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I have lived in Cincinnati for over 5 years now, and I have to say if you are a sports fan you should come experience opening day in Cincinnati. Of all things, this city does a great job of organizing and making a whole day party for opening day. Even if you are not going ot the game it is a good time. So, in my opinion, this is something you should put on your sports bucket list.
Just a day in the life, I'm narrating the scene
I went last year...i actually saw Strasburg pitch in Cincy last year..i exspect Cincy to be one of the top teams in the NL
This post was edited by Jos Mit on 4/6/2012 at 8:47 AM
Big fan of cincinnati. My fiance is in grad school at uc. Great city!
One of my favorite baseball traditions when I was a kid was 'The first pitch in Cincy'. I remember thinking 'hurry up Cincinnati start the game so the braves can play'. E$PN's opening night game has ruined that.
MLB should go back to having the first game always be at Cincy.
And I can't think of opening day at Cincy without thinking of umpire John McSherry dropping dead of a heart attack in the top of the first inning. From Wikipedia:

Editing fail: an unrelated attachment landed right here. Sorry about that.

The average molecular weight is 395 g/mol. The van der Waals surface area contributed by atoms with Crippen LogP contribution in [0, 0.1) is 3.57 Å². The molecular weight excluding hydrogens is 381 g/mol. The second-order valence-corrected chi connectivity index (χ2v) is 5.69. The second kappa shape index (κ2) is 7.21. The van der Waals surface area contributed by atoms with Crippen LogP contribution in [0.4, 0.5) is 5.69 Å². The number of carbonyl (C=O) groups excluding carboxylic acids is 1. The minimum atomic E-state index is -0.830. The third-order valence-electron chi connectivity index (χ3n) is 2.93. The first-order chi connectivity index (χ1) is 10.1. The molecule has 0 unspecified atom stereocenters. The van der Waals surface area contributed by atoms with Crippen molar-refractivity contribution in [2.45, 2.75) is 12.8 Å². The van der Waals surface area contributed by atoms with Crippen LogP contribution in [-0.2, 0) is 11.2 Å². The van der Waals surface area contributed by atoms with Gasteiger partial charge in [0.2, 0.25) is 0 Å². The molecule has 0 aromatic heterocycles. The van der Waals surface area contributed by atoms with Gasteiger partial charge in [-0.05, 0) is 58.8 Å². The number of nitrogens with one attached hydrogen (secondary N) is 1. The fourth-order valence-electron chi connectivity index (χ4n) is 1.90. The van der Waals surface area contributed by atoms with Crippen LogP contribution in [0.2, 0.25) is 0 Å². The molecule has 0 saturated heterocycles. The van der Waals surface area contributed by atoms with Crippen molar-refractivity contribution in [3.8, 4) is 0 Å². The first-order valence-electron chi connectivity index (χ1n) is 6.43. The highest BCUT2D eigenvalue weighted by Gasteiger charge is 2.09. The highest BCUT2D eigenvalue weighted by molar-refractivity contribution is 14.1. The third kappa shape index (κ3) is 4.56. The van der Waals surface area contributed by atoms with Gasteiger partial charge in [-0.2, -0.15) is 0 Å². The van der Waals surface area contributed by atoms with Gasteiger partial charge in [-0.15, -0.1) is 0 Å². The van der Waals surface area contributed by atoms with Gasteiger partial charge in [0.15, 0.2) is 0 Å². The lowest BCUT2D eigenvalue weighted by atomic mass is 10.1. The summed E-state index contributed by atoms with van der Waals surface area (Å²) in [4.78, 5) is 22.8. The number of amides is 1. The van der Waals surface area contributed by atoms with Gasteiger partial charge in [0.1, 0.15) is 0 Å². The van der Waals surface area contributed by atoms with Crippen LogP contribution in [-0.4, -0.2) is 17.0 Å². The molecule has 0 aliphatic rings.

"As Cincinnati was the home of baseball's first professional team, the 1869 Cincinnati Red Stockings, the Reds had traditionally played the first game of the major league season at home. For this particular Opening Day game, the Reds were playing the Montreal Expos, and McSherry was assigned to work home plate. Seven pitches into the game, McSherry called a time-out, spoke briefly to Reds catcher Eddie Taubensee, and walked slowly towards the Reds' dugout. Moments after signaling for the second base umpire to come in and replace him McSherry stumbled and collapsed. Despite all efforts to resuscitate McSherry, he was pronounced dead, at age 51, at University of Cincinnati Hospital within the hour.
It was later revealed that McSherry had actually been scheduled for a medical examination the following day. As the Reds' Opening Day in Cincinnati is seen as a special occasion, McSherry likely didn't want to risk missing out on an assignment he felt was an honor. Third-base umpire Tom Hallion followed the ambulance to the UC medical center, leaving umpires Steve Rippley and Jerry Crawford to decide how to proceed regarding the game. Shaken and tearful players on both teams consoled the grieving umpires, and ultimately it was decided that it would be best to postpone the game.
Reds manager Ray Knight said: "Barry (Larkin, the Reds' shortstop), told me very quietly and with very much emotion: 'Ray, I've had a lot of deaths in my family. In good conscience, out of respect for life, I can't go out there.'"[3"
opening day parade and all the activities going on in Cincy for opening day were awesome. Great baseball town and it is sad that the tradition of Cincy having the opening game of baseball is gone.
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